“Revenge is a dish best served cold…”
(Ancient Klingon Proverb)
This post originally appeared on Philosophical Disquisitions.
When I was younger I longed for revenge. I remember school-companions doing unspeakably cruel things to me — stealing my lunch, laughing at my misfortune and so forth (hey, it all seemed cruel at the time). I would carefully plot my revenge. The revenge almost always consisted of performing some similarly unspeakably cruel act towards them. Occasionally, my thoughts turned to violence. Sometimes I even lashed out in response.
I’m less inclined towards revenge these days. Indeed, I am almost comically non-confrontational in all aspects of my life. But I still feel the pangs. When wronged, I’ll briefly get a bit hot under the collar and my thoughts will turn to violence once more. I’ll also empathise with the characters in the innumerable revenge narratives that permeate popular culture, willing them on and feeling a faint twinge of pleasure when they succeed.… Read the rest
What is the significance of taking a selfie? Philosopher Alexander García Düttmann explores the potential of the selfie as both a feature of the culture industry and as a creative act in the work of Walt Whitman and Agnes Martin.
Alexander García Düttmann at Four by Three Magazine:
The answer is probably: no, it is unlikely that there is a self in selfies. As one gives this answer, well aware that perhaps no one cares for the kind of self one is denying to the image called selfie, a faint echo makes itself heard, the echo of an aphorism Adorno coined in the 1940s. It reads: “In many people it is already an impertinence to say ‘I’.”
But does it matter? Must one appeal to some deeper, or more authentic, sense of selfhood, to an I that escapes the selfie’s eye, and ridicule an expression that refers more to an act than to an entity, to the act of stretching out one’s arms, of using a prosthesis with a small and handy camera attached to its extremity and of catching a digital glimpse of oneself, a glimpse contained in, and forming on the surface of, the artifact’s screen, an image immediately available to viewing?… Read the rest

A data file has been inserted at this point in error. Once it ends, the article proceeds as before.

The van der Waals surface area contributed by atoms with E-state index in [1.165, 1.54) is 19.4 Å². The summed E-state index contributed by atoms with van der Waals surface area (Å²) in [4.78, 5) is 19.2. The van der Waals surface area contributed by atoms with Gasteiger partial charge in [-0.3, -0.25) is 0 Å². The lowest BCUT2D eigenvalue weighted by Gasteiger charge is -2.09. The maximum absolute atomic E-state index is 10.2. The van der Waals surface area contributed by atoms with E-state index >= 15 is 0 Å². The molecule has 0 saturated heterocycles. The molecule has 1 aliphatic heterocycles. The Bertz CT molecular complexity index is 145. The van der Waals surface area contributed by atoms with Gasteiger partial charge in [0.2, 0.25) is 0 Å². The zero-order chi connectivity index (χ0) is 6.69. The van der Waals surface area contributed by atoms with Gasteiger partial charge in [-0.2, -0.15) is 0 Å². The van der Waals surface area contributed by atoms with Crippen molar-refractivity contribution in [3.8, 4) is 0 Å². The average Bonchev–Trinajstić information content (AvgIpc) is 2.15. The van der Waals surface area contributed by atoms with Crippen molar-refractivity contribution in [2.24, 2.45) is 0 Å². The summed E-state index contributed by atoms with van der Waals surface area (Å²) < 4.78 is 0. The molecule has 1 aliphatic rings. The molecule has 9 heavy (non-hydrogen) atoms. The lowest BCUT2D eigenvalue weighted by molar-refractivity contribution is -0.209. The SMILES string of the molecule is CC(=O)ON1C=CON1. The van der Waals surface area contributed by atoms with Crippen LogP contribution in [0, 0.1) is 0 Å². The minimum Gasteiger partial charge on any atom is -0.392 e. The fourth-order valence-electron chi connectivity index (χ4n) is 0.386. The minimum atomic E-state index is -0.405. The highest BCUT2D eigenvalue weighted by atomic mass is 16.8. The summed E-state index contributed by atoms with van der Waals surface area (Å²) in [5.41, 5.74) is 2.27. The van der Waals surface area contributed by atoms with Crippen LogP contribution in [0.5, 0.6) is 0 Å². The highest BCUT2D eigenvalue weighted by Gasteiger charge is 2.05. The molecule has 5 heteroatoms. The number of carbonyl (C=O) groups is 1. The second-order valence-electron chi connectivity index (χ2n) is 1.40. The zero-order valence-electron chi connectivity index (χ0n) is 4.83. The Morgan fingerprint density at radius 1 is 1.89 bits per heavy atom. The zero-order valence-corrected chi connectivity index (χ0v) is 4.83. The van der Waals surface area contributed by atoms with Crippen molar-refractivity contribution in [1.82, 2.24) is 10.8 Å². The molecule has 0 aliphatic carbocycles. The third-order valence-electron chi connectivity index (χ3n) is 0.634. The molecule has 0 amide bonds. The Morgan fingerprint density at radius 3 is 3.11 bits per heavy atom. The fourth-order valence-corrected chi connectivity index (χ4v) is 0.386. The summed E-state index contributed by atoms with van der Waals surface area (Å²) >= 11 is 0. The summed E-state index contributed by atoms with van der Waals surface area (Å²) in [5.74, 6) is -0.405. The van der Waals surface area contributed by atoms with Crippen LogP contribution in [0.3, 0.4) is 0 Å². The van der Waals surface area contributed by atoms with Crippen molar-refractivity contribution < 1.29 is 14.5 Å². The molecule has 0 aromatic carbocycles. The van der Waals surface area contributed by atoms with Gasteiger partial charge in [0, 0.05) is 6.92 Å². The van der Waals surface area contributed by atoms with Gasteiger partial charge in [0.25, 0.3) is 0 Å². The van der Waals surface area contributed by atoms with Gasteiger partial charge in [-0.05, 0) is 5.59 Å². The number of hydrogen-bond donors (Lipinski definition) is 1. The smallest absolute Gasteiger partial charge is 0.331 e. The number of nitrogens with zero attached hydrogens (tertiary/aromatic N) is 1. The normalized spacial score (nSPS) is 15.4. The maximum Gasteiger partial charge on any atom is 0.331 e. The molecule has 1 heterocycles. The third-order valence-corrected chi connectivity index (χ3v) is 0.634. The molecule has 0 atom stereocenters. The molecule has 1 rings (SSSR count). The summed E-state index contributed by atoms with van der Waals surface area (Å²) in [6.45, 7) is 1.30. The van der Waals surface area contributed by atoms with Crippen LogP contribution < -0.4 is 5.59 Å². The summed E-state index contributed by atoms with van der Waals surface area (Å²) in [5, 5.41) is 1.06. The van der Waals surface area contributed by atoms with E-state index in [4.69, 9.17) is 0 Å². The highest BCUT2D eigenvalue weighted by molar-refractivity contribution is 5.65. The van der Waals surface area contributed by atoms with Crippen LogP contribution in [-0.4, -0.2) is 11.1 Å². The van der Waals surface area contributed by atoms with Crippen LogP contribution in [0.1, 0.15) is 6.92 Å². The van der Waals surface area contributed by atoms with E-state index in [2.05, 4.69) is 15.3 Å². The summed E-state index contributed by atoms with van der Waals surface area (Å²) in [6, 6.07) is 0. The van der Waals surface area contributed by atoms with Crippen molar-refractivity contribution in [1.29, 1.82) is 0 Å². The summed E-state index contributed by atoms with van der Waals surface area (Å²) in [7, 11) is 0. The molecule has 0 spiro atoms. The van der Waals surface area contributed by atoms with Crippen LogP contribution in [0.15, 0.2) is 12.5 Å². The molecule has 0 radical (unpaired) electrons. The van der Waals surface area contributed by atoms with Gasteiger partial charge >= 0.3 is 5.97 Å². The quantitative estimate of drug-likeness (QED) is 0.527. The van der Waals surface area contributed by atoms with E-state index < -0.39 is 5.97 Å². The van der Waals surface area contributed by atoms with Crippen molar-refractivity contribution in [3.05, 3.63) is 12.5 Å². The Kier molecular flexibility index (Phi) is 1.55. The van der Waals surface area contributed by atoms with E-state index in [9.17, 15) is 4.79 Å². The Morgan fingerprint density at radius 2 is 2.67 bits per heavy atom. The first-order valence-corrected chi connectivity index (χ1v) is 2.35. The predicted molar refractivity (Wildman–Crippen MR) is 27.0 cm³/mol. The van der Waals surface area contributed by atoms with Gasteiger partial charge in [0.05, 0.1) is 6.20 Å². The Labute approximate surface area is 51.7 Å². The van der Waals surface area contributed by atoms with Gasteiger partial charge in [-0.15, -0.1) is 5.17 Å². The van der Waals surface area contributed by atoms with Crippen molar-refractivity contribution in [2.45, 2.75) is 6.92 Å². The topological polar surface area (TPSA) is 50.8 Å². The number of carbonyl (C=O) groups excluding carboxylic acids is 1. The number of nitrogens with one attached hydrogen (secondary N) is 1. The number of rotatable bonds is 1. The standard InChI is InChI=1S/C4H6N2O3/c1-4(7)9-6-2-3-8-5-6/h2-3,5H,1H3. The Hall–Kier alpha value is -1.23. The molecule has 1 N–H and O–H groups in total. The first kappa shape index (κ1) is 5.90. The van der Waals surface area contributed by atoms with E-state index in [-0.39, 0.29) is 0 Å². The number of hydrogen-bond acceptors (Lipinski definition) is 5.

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“In prison, illusions can offer comfort.” – Nelson Mandela
For a magician to fool his audience his deceit must go unseen, and to this end he crafts an illusion to avert attention from reality. While the audience is entranced, the deceptive act is committed, and for the fool, reality then becomes inexplicably built upon on a lie. That is, until the fool wakes up and recognizes the truth in the fact that he has been duped.
Maintaining the suspension of disbelief in the illusion, however, is often more comforting than acknowledging the magician’s secrets.
We live in a world of illusion. So many of the concerns that occupy the mind and the tasks that fill the calendar arise from planted impulses to become someone or something that we are not. This is no accident. As we are indoctrinated into this authoritarian-corporate-consumer culture that now dominates the human race, we are trained that certain aspects of our society are untouchable truths, and that particular ways of being and behaving are preferred.
All image credits Courtesy of Christian Berst Art Brut (New York/Paris).
Melvin Way invented the Dell computer, founded collegiate and educational institutions all over the Northeastern United States, and wrote songs that were recorded and popularized by the Supremes. He had a ticket on the last Amtrak train that crashed near Philadelphia, but missed it, intentionally, because “something just wasn’t right.” Way’s enormously important intellectual and cultural accomplishments might explain the 6.2 million dollars he made last year. But what would you expect from a man who graduated high school fourteen times (ten times in South Carolina and four times in New York City) and who also happens to be “post-mortal?”
Emory Douglas was the Revolutionary Artist and Minister of Culture for the Black Panther Party. Through archival footage and conversations with Emory we share his story, alongside the rise and fall of the Panthers. He used his art as a weapon in the Black Panther Party’s struggle for civil rights and today Emory continues to give a voice to the voiceless. His art and what The Panthers fought for are still as relevant as ever.